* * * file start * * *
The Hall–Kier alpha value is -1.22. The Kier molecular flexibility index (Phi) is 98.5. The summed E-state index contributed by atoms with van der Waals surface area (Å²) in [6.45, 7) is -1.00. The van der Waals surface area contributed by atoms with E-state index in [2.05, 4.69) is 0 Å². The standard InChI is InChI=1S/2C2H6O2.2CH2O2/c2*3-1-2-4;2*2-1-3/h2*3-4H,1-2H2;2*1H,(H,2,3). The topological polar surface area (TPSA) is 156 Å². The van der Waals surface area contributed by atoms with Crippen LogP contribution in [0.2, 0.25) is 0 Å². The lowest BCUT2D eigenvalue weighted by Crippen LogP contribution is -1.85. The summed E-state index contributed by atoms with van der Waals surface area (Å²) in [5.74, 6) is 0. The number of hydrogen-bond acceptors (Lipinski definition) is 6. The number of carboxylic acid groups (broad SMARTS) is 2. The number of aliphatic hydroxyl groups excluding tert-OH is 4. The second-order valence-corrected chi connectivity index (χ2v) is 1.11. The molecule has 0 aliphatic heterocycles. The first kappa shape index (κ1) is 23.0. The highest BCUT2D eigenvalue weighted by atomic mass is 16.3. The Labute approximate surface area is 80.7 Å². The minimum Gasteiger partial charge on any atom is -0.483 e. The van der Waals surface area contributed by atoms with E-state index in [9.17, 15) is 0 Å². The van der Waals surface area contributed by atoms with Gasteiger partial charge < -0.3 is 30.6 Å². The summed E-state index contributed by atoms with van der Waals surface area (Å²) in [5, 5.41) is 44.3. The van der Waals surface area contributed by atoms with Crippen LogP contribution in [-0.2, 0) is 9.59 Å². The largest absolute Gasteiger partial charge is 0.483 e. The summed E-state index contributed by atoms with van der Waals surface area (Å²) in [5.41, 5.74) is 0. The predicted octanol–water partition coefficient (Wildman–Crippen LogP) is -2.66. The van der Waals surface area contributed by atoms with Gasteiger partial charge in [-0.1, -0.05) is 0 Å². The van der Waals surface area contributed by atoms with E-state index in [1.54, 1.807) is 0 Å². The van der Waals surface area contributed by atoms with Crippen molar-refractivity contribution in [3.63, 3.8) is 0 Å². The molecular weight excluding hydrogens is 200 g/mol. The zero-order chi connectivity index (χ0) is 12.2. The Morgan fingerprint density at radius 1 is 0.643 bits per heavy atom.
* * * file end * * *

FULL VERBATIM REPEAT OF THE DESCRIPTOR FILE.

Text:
The Hall–Kier alpha value is -1.22. The Kier molecular flexibility index (Phi) is 98.5. The summed E-state index contributed by atoms with van der Waals surface area (Å²) in [6.45, 7) is -1.00. The van der Waals surface area contributed by atoms with E-state index in [2.05, 4.69) is 0 Å². The standard InChI is InChI=1S/2C2H6O2.2CH2O2/c2*3-1-2-4;2*2-1-3/h2*3-4H,1-2H2;2*1H,(H,2,3). The topological polar surface area (TPSA) is 156 Å². The van der Waals surface area contributed by atoms with Crippen LogP contribution in [0.2, 0.25) is 0 Å². The lowest BCUT2D eigenvalue weighted by Crippen LogP contribution is -1.85. The summed E-state index contributed by atoms with van der Waals surface area (Å²) in [5.74, 6) is 0. The number of hydrogen-bond acceptors (Lipinski definition) is 6. The number of carboxylic acid groups (broad SMARTS) is 2. The number of aliphatic hydroxyl groups excluding tert-OH is 4. The second-order valence-corrected chi connectivity index (χ2v) is 1.11. The molecule has 0 aliphatic heterocycles. The first kappa shape index (κ1) is 23.0. The highest BCUT2D eigenvalue weighted by atomic mass is 16.3. The Labute approximate surface area is 80.7 Å². The minimum Gasteiger partial charge on any atom is -0.483 e. The van der Waals surface area contributed by atoms with E-state index in [9.17, 15) is 0 Å². The van der Waals surface area contributed by atoms with Gasteiger partial charge < -0.3 is 30.6 Å². The summed E-state index contributed by atoms with van der Waals surface area (Å²) in [5, 5.41) is 44.3. The van der Waals surface area contributed by atoms with Crippen LogP contribution in [-0.2, 0) is 9.59 Å². The largest absolute Gasteiger partial charge is 0.483 e. The summed E-state index contributed by atoms with van der Waals surface area (Å²) in [5.41, 5.74) is 0. The predicted octanol–water partition coefficient (Wildman–Crippen LogP) is -2.66. The van der Waals surface area contributed by atoms with Gasteiger partial charge in [-0.1, -0.05) is 0 Å². The van der Waals surface area contributed by atoms with E-state index in [1.54, 1.807) is 0 Å². The van der Waals surface area contributed by atoms with Crippen molar-refractivity contribution in [3.63, 3.8) is 0 Å². The molecular weight excluding hydrogens is 200 g/mol. The zero-order chi connectivity index (χ0) is 12.2. The Morgan fingerprint density at radius 1 is 0.643 bits per heavy atom.